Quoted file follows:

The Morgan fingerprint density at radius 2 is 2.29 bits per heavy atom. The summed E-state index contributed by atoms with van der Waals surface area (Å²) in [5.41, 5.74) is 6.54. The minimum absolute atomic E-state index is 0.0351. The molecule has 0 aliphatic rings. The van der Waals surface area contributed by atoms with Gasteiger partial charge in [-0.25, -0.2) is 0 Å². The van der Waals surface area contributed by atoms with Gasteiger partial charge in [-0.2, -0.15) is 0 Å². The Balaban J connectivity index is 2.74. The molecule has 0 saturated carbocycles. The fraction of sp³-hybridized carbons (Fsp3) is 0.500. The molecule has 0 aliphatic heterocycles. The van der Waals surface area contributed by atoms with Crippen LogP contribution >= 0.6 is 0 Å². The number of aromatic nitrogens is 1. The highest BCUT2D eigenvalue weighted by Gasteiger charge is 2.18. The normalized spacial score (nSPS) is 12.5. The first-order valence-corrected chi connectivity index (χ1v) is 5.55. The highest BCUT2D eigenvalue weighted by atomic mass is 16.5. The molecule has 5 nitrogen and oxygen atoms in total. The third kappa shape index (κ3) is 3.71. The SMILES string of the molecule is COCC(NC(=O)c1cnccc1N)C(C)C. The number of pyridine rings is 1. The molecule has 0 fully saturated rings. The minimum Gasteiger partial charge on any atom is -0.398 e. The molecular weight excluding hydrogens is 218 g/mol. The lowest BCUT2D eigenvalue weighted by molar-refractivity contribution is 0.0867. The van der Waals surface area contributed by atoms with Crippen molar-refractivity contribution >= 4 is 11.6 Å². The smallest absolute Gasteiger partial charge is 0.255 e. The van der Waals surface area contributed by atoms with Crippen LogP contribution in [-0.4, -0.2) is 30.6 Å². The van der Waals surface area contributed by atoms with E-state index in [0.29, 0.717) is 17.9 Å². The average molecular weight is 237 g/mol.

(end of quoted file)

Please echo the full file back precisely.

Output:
The Morgan fingerprint density at radius 2 is 2.29 bits per heavy atom. The summed E-state index contributed by atoms with van der Waals surface area (Å²) in [5.41, 5.74) is 6.54. The minimum absolute atomic E-state index is 0.0351. The molecule has 0 aliphatic rings. The van der Waals surface area contributed by atoms with Gasteiger partial charge in [-0.25, -0.2) is 0 Å². The van der Waals surface area contributed by atoms with Gasteiger partial charge in [-0.2, -0.15) is 0 Å². The Balaban J connectivity index is 2.74. The molecule has 0 saturated carbocycles. The fraction of sp³-hybridized carbons (Fsp3) is 0.500. The molecule has 0 aliphatic heterocycles. The van der Waals surface area contributed by atoms with Crippen LogP contribution >= 0.6 is 0 Å². The number of aromatic nitrogens is 1. The highest BCUT2D eigenvalue weighted by Gasteiger charge is 2.18. The normalized spacial score (nSPS) is 12.5. The first-order valence-corrected chi connectivity index (χ1v) is 5.55. The highest BCUT2D eigenvalue weighted by atomic mass is 16.5. The molecule has 5 nitrogen and oxygen atoms in total. The third kappa shape index (κ3) is 3.71. The SMILES string of the molecule is COCC(NC(=O)c1cnccc1N)C(C)C. The number of pyridine rings is 1. The molecule has 0 fully saturated rings. The minimum Gasteiger partial charge on any atom is -0.398 e. The molecular weight excluding hydrogens is 218 g/mol. The lowest BCUT2D eigenvalue weighted by molar-refractivity contribution is 0.0867. The van der Waals surface area contributed by atoms with Crippen molar-refractivity contribution >= 4 is 11.6 Å². The smallest absolute Gasteiger partial charge is 0.255 e. The van der Waals surface area contributed by atoms with Crippen LogP contribution in [-0.4, -0.2) is 30.6 Å². The van der Waals surface area contributed by atoms with E-state index in [0.29, 0.717) is 17.9 Å². The average molecular weight is 237 g/mol.